Dear Mr. Premack: My husband and I have been married for many
years but we each have two grown children from our first marriages.
All of the assets we have now were accumulated during this second
marriage and we consider them to be community property. We each have
our wills set up to put our estates in trust for each other and then
at the spouse's death to go to our respective children. My question is
about my IRA. I know that it passes to its beneficiary, but does all
of the IRA go to my husband (who is beneficiary) or does half of the
IRA go into the trust (and then eventually pass to my children)? Thank
you very much for your help! – FH
Money placed into an IRA
during the course of a marriage is community property under Texas law.
There are certain other types of pensions (like defined benefit
pensions) that are subject to the federal ERISA law (Employee
Retirement Income Security Act). ERISA generally supersedes state law,
and requires certain benefits to be provided to a surviving spouse.
The federal courts have ruled that an IRA, though a form of pension,
is not subject to ERISA and that state community property law applies
to an IRA. Thus, it is possible to create a conflict between the
beneficiary designation on the IRA and the surviving spouse’s
community property rights under state law.
Here is an
example: a married wife contributes $100,000 to her IRA over many
years. The contributions are made from earnings, and are thus
community property. While most people designate their surviving spouse
as direct beneficiary (the tax benefits are broadest this way) this
wife designates their son as sole beneficiary. Son is, under the terms
of the IRA, entitled to the entire $100,000 amount when mother dies.
Set up in that fashion, the IRA terms conflict with the
surviving husband’s community property rights. Under Texas law the IRA
is community property since all the money in the IRA was earned during
the marriage. Half of the IRA balance is the husband’s property.
Designating the son to get all of the IRA, without husband’s consent,
is considered to be “fraud on the community estate”. Husband has the
legal right to recover his half of the IRA balance when wife dies. She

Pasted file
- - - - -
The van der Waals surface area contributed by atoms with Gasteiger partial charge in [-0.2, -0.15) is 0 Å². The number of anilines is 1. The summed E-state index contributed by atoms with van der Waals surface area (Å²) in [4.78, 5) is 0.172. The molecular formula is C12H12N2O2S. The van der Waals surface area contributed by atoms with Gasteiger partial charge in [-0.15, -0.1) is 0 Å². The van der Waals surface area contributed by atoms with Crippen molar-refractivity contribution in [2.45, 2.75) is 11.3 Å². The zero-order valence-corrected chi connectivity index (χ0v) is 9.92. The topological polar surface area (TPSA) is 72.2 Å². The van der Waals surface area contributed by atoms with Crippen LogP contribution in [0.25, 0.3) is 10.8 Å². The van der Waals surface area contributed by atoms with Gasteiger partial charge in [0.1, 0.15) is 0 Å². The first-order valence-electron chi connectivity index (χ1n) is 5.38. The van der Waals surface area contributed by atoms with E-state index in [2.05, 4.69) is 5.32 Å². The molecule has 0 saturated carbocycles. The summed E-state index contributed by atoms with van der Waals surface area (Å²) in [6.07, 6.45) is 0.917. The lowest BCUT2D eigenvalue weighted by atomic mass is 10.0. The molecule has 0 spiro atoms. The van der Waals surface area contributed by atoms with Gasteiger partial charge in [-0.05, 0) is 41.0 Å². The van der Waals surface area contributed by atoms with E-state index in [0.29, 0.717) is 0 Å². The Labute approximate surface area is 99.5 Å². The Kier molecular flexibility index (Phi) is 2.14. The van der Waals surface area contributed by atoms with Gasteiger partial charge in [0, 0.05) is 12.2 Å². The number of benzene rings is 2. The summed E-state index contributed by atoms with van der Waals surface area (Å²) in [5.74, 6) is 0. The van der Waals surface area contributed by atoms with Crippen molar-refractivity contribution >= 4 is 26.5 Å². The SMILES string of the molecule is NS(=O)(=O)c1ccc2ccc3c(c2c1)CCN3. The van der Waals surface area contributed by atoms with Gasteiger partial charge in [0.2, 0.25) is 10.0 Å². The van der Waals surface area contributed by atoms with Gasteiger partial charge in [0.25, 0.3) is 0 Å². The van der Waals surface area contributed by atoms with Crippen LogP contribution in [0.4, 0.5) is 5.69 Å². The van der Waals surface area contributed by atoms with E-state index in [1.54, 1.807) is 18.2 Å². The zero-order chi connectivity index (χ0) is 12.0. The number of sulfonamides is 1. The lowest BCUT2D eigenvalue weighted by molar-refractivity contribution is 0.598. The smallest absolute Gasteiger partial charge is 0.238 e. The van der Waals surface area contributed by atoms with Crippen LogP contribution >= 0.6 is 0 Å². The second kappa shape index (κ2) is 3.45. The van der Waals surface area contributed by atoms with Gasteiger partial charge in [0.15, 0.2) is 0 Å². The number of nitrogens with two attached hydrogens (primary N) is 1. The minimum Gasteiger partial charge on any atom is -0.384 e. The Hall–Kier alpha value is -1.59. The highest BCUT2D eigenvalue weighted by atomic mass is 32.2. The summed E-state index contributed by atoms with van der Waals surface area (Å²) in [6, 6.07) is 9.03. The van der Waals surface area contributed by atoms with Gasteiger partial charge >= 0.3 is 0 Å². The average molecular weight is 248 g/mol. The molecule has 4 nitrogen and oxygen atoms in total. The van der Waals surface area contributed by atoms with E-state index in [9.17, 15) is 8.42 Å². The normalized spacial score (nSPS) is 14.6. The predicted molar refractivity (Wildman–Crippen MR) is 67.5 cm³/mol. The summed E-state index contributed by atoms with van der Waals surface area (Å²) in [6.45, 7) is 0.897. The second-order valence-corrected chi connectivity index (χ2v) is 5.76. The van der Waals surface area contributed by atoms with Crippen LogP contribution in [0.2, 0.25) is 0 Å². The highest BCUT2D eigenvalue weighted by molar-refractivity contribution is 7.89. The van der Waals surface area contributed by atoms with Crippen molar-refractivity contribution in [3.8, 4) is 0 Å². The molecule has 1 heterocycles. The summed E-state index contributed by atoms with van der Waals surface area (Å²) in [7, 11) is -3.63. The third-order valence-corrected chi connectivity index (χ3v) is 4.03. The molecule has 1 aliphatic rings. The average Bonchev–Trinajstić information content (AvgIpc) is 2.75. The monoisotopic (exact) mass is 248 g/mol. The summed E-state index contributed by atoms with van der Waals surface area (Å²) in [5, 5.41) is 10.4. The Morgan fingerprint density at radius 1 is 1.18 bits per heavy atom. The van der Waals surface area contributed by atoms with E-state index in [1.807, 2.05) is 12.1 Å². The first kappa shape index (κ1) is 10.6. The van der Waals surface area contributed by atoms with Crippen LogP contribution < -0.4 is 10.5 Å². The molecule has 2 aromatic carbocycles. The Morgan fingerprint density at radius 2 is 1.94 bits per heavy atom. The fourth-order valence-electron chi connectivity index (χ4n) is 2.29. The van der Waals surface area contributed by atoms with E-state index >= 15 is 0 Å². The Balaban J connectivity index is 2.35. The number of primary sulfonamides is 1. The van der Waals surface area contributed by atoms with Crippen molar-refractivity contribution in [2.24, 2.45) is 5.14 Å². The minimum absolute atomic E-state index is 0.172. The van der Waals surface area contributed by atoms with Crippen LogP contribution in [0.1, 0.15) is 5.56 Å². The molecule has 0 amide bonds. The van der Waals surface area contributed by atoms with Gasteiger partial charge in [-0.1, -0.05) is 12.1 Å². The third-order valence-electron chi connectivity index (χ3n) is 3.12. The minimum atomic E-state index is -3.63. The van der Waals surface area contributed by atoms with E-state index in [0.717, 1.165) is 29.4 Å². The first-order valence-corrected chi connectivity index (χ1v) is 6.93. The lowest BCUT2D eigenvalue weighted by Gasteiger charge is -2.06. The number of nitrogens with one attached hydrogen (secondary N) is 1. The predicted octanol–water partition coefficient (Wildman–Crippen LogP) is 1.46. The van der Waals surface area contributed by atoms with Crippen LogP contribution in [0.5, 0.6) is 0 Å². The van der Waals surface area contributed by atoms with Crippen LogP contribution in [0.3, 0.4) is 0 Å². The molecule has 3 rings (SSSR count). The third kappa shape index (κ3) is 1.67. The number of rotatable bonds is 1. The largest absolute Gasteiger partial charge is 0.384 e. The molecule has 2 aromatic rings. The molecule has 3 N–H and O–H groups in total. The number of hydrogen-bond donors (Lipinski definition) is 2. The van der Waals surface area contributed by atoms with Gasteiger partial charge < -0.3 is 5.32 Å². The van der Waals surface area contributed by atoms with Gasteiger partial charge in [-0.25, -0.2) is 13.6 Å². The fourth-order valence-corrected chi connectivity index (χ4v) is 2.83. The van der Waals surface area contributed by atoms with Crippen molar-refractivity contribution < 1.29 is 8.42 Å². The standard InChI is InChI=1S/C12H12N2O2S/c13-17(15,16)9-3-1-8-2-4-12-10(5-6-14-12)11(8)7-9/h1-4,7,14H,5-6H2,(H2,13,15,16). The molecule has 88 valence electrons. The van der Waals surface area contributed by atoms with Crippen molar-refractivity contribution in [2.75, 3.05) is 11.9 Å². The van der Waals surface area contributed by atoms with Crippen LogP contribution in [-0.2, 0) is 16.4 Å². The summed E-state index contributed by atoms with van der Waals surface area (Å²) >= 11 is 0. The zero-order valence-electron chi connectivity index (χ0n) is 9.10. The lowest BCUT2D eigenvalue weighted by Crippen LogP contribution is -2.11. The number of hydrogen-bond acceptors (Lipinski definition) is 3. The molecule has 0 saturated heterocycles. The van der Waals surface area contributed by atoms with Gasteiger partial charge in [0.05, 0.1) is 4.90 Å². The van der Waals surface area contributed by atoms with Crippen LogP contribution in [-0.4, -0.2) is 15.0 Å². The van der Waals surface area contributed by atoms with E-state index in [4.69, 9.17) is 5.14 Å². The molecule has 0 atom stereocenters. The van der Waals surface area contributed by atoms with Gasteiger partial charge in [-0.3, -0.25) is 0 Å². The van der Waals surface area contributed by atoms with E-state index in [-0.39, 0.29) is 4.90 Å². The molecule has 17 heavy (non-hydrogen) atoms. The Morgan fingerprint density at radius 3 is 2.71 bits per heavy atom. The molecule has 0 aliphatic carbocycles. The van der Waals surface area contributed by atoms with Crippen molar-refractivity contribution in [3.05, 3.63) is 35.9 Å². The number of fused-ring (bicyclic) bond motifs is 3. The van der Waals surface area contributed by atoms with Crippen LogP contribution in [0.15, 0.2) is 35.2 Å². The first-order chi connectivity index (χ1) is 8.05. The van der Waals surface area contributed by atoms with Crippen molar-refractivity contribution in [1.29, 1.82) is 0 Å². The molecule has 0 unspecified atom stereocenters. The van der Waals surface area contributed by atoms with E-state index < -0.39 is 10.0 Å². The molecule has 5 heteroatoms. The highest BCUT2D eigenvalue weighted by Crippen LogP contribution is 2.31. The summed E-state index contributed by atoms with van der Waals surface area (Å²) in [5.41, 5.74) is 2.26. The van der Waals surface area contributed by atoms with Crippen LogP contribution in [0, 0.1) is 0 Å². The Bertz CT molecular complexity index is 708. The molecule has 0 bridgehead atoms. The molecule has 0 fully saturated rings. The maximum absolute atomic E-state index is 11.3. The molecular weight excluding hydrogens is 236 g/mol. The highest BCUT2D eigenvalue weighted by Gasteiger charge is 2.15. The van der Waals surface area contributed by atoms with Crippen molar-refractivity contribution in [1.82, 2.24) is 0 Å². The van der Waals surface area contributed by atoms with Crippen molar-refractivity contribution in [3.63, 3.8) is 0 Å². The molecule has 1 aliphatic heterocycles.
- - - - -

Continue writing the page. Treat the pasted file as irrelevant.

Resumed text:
cannot legally give all of the IRA balance to a non-spouse without
obtaining the spouse’s consent to do so.
As IRA owner, what
can the wife legally do? 1) She can designate all the IRA balance to
the surviving husband, which is very typical. 2) She can give all of
the balance to another person so long as she obtains written consent
from her husband to do so. 3) She can designate half the IRA balance –
that is, her community half -- to another person without her husband’s
permission, so long as her husband still gets his half share.
In your letter, you say you each set up a trust in your Wills. You ask
if the IRA a) goes entirely to your husband as beneficiary, or b) if
half goes to your trust and half goes to your husband? You have three
1) You could keep your current designation
which gives all the IRA to your husband and leaves none to your trust.
That choice is legal but is not mandatory, and effectively takes
benefits away from your children. 2) You could obtain your husband’s
written consent for the entire balance to pass into your trust. That
choice effectively takes benefits away from his children. 3) You could
change the beneficiary designation to leave half of the IRA outright
to your husband and half to your trust. That way, his community
property rights are honored and each set of children eventually have
an equal benefit via the separate trusts in each of your Wills.
You should also have your lawyer review the Wills to be sure they
contain the clauses required by the IRS when a trust is designated as
a beneficiary. And review your durable power of attorney and medical
directives to make sure that they are up-to-date and appoint the
proper individuals to care for you if you become disabled.